While the Clash were hardly the only band that ever mattered to me, I personally sure owe a tip-o-the ol’ snout to the one, the only Joe Strummer for most vividly helping me see The Light back in that dark, dank cultural wasteland known as the mid-Seventies.
It was my first-ever night in London, August of 1975, and a friend took me to see The Troggs at the Nashville Room.
Opening was a young band called The 101’ers who, I was most amazed to discover, performed almost the precise same set (beginning with the Stones’ roll down “Route 66”) as did my own high school combo Martin & The E-Chords back there in the Toronto suburbs!
Upon approaching what appeared to be this group’s fearless leader at the bar as the final ocarina’d “Wild Thing” melted into the sweat and smoke overhead, I found myself ear to ear with an intense young man named Joe who most patiently proceeded to listen to me beat both gums, carefully quizzed my knowledge of obscure beat ‘n’ soul b-sides, then having made his grade enthusiastically directed me crosstown the very next morning to visit a grand new record etc. shoppe sometimes called Let It Rock, other times dba Too Fast To Live Too Young To Die, and currently operating beneath the simple nom-de-anarchie of Sex.
“Ask for my mate Malcolm when you go in,” Joe said.
“And keep YOUR band going too!”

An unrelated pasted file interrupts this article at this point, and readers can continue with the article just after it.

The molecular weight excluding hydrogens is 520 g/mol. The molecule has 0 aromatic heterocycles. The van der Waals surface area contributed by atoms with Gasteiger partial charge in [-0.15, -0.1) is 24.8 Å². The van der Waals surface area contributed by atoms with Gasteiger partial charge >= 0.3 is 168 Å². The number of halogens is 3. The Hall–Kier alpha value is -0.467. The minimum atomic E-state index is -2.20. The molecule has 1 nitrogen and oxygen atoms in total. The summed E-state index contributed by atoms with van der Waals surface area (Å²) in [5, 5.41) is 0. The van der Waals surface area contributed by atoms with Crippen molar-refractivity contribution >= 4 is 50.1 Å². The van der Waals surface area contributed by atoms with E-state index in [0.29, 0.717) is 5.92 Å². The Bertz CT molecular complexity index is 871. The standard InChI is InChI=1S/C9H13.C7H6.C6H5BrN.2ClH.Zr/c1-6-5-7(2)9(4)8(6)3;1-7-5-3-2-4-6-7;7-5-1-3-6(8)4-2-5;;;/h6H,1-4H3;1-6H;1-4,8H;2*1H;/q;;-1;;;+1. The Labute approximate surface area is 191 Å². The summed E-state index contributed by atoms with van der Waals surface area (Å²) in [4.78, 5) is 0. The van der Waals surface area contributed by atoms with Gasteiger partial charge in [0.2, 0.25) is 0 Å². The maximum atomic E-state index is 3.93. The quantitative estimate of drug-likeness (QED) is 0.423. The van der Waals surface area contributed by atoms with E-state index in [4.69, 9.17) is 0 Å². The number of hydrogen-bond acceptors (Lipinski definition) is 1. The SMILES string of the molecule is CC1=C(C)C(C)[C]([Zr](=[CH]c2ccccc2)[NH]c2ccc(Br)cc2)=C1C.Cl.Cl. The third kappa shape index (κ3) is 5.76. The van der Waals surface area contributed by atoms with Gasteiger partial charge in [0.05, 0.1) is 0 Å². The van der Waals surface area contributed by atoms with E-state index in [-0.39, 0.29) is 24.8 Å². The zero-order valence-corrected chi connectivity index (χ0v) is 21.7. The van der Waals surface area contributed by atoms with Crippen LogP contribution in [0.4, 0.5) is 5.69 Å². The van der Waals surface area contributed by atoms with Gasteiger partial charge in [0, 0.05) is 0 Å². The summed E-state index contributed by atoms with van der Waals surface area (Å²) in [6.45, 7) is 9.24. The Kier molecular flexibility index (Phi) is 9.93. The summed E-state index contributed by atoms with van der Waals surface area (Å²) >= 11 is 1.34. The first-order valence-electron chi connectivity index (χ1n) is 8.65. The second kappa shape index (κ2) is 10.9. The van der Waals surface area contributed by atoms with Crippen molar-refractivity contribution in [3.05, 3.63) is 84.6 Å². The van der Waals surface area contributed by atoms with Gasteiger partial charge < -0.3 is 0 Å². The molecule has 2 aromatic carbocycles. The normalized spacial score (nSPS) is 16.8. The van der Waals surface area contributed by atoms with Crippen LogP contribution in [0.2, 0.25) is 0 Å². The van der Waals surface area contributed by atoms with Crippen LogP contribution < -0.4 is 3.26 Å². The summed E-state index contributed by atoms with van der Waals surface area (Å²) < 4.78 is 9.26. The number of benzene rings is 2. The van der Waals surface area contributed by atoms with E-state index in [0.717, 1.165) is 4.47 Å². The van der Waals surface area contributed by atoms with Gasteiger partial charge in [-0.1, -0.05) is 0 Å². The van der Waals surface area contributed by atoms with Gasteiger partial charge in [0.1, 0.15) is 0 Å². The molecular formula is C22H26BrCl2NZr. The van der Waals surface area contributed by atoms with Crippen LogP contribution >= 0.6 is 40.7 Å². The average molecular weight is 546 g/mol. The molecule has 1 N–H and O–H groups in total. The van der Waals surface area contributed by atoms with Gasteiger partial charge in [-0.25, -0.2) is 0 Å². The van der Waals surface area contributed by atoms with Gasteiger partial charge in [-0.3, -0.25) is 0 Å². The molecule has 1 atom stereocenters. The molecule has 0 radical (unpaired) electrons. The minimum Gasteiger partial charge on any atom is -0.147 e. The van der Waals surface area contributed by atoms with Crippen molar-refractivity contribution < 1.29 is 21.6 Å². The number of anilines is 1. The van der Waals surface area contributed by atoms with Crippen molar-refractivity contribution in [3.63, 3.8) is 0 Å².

Alas however, the E-Chords never did become Canada’s Kings of Pub (as opposed to Punk) Rock thirty-some-odd years ago, but I did get my fanzine The Pig Paper off the ground shortly after arriving home – again as Joe had implored – and one of the very first records reviewed therein was “Keys To Your Heart” by those very same 101’ers.
Great li’l disc it was …and is, too: Joe certainly could put across a mean three-minutes-nine whenever push came to strum.
So if I never got the chance to say it ‘way back then, lemme just thank Joe right here in this R and R Report, seven years already this month since his criminally premature passing, for that long-ago but seldom forgotten Guinness-soaked encouragement, most astute and visionary indeed advice, and flawless directions over to Malcolm McLaren’s which he kindly shared with one of the first in what was to become a long, long line of admirers.
The next round’ll be on me then, okay?